I am interested in the mechanisms of light harvesting and carbon sequestration in living organisms, and how these might be applied to solar and carbon capture technology and efforts to improve photosynthetic efficiency in crop plants. After completing an MSc in biochemistry at the University of Manchester in 2016 I was employed as a research technician at the University of York to work on the mechanisms of carbon-concentration in green algae, with a focus on expanding known protein interactors by high-throughput cloning and screening. In 2018 I joined the Department of Molecular Biology and Biotechnology at the University of Sheffield as a PhD student with the Johnson and Hunter labs. My work involves molecular biology, light microscopy and scanning probe imaging techniques.
I work on the dynamics, protein composition and ultrastructure of thylakoid membranes in plants and algae. My project is split between work on visualising the protein composition of the thylakoid membrane using light and atomic force microscopy, and work towards improving our understanding of the mechanisms of cyclic electron flow in photosynthesis.
Photosynthetic eukaryotes continuously rearrange the structure and composition of their thylakoid membranes to regulate photosynthetic efficiency. These membranes can have highly heterogeneous and dynamic protein compositions, and they are often segregated into spatially distinct regions. The forces driving changes in composition, as well as those maintaining the segregation of compositionally distinct regions of thylakoids are yet not fully understood, and there are still interesting questions about why these regions have the composition that they do. Atomic force microscopy (AFM) has the ability to map the topographical features of thylakoid membranes with nanometre resolution. Using AFM, my project will attempt to improve our understanding of the differences in protein composition between thylakoid regions in plants and algae and how they affect regulation of photosynthetic efficiency in these organisms.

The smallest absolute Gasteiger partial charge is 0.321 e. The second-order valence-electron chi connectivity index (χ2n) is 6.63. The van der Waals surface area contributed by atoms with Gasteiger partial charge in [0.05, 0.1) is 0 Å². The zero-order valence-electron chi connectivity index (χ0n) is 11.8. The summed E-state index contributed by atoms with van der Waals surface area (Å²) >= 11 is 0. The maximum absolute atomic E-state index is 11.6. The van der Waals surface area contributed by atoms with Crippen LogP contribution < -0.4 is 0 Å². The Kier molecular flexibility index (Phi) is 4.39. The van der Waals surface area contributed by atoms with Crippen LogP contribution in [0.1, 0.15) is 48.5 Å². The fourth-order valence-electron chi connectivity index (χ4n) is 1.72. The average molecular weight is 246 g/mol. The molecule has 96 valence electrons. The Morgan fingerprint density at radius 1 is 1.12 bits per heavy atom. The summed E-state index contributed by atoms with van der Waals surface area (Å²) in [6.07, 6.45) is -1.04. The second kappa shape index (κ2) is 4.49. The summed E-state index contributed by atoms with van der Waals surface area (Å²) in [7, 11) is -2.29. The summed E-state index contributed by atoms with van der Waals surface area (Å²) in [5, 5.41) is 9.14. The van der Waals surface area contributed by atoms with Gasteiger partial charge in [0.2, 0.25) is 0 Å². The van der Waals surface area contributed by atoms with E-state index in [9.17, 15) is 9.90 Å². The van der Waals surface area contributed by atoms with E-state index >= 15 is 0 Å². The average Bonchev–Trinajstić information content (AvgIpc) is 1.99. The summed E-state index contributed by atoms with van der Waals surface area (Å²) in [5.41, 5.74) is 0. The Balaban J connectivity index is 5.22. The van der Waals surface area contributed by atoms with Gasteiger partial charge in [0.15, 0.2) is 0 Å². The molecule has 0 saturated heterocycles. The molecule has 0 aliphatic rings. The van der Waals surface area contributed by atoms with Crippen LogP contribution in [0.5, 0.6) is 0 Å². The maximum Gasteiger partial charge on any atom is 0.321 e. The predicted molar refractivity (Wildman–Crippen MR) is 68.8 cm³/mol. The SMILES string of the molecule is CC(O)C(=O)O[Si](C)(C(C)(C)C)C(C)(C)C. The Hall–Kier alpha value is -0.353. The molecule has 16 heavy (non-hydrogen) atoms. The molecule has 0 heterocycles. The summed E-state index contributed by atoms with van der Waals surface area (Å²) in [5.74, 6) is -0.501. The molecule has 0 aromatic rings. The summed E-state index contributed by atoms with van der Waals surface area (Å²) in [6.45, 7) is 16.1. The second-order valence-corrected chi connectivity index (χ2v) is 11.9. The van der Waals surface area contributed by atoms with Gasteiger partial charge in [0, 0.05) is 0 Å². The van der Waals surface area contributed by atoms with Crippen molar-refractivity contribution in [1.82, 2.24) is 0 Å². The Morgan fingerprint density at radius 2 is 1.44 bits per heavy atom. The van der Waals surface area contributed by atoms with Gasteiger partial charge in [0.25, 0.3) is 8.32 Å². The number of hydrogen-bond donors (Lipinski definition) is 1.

On a mechanistic scale, questions remain about the path of electron transfer between membrane proteins in cyclic electron flow, which is a form of photosynthetic electron transfer that produces ATP without reducing NADP. Some of these questions can be addressed in green algae, which are more amenable to genetic modification than higher plants. An improved understanding of the mechanisms of cyclic electron flow has implications for our ability to enhance photosynthetic efficiency in crop plants to meet the challenges of increasing desertification of arable land and a growing population in the coming century.
To explore structural and compositional differences between regions of thylakoid membranes within and between higher plants and algae using atomic force microscopy.
To develop and in vivo fluorescent probe of super-complex formation in green algae, with a view to assessing the functional necessity of a cyclic electron flow-associated super-complex of thylakoid membrane proteins.
To probe cyclic electron flow by introducing synthetic proteins to disrupt electron transfer between photosystem I and cytochrome b6f in green algae.